EAST CHICAGO │ ArcelorMittal’s Global Research and Development Center was honored Thursday for its design and creation of steel for cars that will meet future higher fuel standards.
The R&D Center is the co-recipient of the Chanute Prize for Team Innovation, which was installed Thursday at the facility. Presented by the Gerald I. Lamkin Innovation & Entrepreneurship Center and the Society of Innovators of Northwest Indiana, the Chanute Prize this year also went to Purdue University’s Center for Innovation through Visualization and Simulation.
John Davies, managing director for the Society of Innovators, said ArcelorMittal’s “S-in motion” model is pioneering in automotive design and will keep steel strong and robust in the automobile industry while keeping the steel industry vital in Northwest Indiana..
“In the selection of the Global R&D Center, our judges believed that the change in approach of actually designing a car utilizing lighter, stronger steels rather than following past practice is creative and innovative,” Davies said. “And in launching this initiative we believe that ArcelorMittal is breaking new ground for the steel industry and delivering new value for your global customers.”
Blake Zuidema, director of the automotive product applications division for the R&D Center, said the steel industry is facing probably the greatest challenge of its history.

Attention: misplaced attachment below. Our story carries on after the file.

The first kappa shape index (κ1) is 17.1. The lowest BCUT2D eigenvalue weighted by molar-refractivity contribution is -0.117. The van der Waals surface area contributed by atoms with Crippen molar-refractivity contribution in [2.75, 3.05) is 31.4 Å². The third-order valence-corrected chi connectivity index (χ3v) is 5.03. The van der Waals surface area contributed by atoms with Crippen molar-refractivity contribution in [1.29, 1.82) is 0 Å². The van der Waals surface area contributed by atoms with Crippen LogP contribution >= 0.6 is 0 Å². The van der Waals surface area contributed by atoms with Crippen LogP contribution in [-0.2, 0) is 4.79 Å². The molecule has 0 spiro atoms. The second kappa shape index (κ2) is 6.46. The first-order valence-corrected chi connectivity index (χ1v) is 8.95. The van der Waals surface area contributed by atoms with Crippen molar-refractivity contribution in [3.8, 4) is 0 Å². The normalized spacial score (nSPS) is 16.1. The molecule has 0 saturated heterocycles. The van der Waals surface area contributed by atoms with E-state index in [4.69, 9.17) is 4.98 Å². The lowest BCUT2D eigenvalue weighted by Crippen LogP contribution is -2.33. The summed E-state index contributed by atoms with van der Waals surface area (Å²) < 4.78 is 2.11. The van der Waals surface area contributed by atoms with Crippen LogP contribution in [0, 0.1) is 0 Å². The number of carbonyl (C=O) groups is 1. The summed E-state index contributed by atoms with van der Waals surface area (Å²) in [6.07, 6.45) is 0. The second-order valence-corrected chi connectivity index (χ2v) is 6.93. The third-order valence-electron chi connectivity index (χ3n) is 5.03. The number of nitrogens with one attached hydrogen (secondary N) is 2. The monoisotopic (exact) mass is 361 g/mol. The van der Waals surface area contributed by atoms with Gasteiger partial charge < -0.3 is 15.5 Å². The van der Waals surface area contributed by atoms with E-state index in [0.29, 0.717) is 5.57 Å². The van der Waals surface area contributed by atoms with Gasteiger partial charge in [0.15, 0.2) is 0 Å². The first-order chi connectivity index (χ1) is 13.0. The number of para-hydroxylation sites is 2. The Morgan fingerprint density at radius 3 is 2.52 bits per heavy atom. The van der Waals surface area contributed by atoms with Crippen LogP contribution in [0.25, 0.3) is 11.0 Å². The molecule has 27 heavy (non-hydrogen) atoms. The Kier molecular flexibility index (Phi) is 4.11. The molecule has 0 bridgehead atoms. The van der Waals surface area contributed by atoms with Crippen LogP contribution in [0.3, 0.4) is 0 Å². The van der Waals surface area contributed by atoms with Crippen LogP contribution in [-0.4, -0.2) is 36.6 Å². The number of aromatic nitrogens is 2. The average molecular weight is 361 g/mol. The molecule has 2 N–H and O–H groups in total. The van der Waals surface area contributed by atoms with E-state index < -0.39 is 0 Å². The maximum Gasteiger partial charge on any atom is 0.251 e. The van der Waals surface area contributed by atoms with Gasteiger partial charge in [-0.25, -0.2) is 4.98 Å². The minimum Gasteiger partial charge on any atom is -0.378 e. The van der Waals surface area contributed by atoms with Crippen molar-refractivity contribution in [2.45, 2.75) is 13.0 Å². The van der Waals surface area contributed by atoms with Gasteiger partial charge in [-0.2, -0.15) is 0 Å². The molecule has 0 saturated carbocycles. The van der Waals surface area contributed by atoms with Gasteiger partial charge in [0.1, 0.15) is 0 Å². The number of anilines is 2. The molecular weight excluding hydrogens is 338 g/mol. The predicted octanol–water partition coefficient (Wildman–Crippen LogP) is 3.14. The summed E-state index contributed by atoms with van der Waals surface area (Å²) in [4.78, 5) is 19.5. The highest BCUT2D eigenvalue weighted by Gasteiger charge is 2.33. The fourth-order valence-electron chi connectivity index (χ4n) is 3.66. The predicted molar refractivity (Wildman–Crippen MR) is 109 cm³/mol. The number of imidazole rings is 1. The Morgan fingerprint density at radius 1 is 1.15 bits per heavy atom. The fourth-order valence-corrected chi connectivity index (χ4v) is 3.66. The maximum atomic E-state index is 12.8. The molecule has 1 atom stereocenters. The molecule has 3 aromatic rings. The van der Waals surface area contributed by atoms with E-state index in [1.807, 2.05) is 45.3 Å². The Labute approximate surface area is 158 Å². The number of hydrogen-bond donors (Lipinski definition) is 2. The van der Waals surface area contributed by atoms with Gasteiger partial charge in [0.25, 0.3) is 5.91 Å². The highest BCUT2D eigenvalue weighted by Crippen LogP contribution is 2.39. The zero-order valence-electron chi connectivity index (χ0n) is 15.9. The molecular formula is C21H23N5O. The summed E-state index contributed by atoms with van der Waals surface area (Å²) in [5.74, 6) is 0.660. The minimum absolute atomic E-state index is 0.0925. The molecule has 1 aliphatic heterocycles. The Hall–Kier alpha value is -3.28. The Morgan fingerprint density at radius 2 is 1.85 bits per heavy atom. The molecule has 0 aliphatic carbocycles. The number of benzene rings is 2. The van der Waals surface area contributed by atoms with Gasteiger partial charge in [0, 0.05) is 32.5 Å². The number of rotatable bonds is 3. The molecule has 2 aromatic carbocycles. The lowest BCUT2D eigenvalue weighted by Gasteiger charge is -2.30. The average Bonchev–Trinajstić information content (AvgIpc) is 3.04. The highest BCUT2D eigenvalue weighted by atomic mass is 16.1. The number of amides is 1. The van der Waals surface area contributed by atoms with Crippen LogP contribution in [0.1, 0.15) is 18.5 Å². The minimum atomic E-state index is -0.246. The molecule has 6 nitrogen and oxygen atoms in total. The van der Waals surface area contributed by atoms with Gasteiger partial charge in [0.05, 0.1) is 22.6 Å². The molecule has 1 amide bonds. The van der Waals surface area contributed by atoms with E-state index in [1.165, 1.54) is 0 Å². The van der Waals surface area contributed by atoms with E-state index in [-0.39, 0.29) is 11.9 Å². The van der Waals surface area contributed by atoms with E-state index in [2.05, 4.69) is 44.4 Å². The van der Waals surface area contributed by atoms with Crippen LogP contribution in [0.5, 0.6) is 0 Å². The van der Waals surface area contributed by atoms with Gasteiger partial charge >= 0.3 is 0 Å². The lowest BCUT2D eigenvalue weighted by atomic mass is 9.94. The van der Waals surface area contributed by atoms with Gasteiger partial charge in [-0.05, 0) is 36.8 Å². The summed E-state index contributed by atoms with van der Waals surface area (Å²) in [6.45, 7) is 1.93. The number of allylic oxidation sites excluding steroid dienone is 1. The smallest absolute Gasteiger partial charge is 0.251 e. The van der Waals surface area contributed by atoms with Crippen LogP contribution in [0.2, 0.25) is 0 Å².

“The automotive regulations are forcing automakers to take fuel economy up to 54 1/2 miles per gallon by 2025, and many are saying the only way you are going to do that is to make vehicles lighter and the only way to make vehicles lighter is to make them out of aluminum,” he said. “We sold about 5 million tons of steel into the automotive market last year. That’s Indiana Harbor. If we lose the automotive market we shut down a steel mill.”
Zuidema said he recently presented “S-in motion” to automotive design engineers from throughout the world and how it proves conclusively that steel can provide enough weight reduction to get fleets to 54 1/2 miles per gallon by 2025.
“It does so at a lower cost and it does so with a lower life-cycle carbon footprint,” he said “Steel is going to be a viable material for a long time.”